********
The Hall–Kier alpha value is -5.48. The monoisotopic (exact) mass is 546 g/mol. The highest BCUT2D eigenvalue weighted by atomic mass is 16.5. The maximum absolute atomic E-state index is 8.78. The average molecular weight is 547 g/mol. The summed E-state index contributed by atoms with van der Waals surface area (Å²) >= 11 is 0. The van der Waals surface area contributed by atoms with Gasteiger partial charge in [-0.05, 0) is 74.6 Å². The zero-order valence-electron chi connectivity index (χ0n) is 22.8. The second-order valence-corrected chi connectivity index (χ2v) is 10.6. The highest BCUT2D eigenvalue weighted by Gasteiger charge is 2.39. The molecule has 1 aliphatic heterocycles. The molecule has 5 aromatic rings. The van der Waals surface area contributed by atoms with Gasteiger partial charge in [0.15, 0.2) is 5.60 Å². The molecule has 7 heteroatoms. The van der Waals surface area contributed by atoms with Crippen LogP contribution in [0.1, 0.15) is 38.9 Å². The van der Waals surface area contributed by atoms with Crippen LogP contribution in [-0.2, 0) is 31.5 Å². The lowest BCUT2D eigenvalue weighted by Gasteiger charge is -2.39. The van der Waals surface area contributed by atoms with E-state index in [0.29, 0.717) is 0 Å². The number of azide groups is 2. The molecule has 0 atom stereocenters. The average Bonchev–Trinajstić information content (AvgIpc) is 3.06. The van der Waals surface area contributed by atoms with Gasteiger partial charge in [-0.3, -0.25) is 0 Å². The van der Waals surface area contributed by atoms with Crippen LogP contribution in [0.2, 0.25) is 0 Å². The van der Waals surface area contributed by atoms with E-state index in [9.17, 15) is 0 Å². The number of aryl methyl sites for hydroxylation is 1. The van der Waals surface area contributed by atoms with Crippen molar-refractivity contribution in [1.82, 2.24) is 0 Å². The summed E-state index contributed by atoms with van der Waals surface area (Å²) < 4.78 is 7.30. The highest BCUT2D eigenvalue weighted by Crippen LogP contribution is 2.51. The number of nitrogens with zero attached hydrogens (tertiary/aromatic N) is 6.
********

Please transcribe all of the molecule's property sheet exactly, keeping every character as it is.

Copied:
The Hall–Kier alpha value is -5.48. The monoisotopic (exact) mass is 546 g/mol. The highest BCUT2D eigenvalue weighted by atomic mass is 16.5. The maximum absolute atomic E-state index is 8.78. The average molecular weight is 547 g/mol. The summed E-state index contributed by atoms with van der Waals surface area (Å²) >= 11 is 0. The van der Waals surface area contributed by atoms with Gasteiger partial charge in [-0.05, 0) is 74.6 Å². The zero-order valence-electron chi connectivity index (χ0n) is 22.8. The second-order valence-corrected chi connectivity index (χ2v) is 10.6. The highest BCUT2D eigenvalue weighted by Gasteiger charge is 2.39. The molecule has 1 aliphatic heterocycles. The molecule has 5 aromatic rings. The van der Waals surface area contributed by atoms with Gasteiger partial charge in [0.15, 0.2) is 5.60 Å². The molecule has 7 heteroatoms. The van der Waals surface area contributed by atoms with Crippen LogP contribution in [0.1, 0.15) is 38.9 Å². The van der Waals surface area contributed by atoms with Crippen LogP contribution in [-0.2, 0) is 31.5 Å². The lowest BCUT2D eigenvalue weighted by Gasteiger charge is -2.39. The van der Waals surface area contributed by atoms with E-state index in [0.29, 0.717) is 0 Å². The number of azide groups is 2. The molecule has 0 atom stereocenters. The average Bonchev–Trinajstić information content (AvgIpc) is 3.06. The van der Waals surface area contributed by atoms with Gasteiger partial charge in [-0.3, -0.25) is 0 Å². The van der Waals surface area contributed by atoms with Crippen LogP contribution in [0.2, 0.25) is 0 Å². The van der Waals surface area contributed by atoms with E-state index in [9.17, 15) is 0 Å². The number of aryl methyl sites for hydroxylation is 1. The van der Waals surface area contributed by atoms with Crippen molar-refractivity contribution in [1.82, 2.24) is 0 Å². The summed E-state index contributed by atoms with van der Waals surface area (Å²) < 4.78 is 7.30. The highest BCUT2D eigenvalue weighted by Crippen LogP contribution is 2.51. The number of nitrogens with zero attached hydrogens (tertiary/aromatic N) is 6.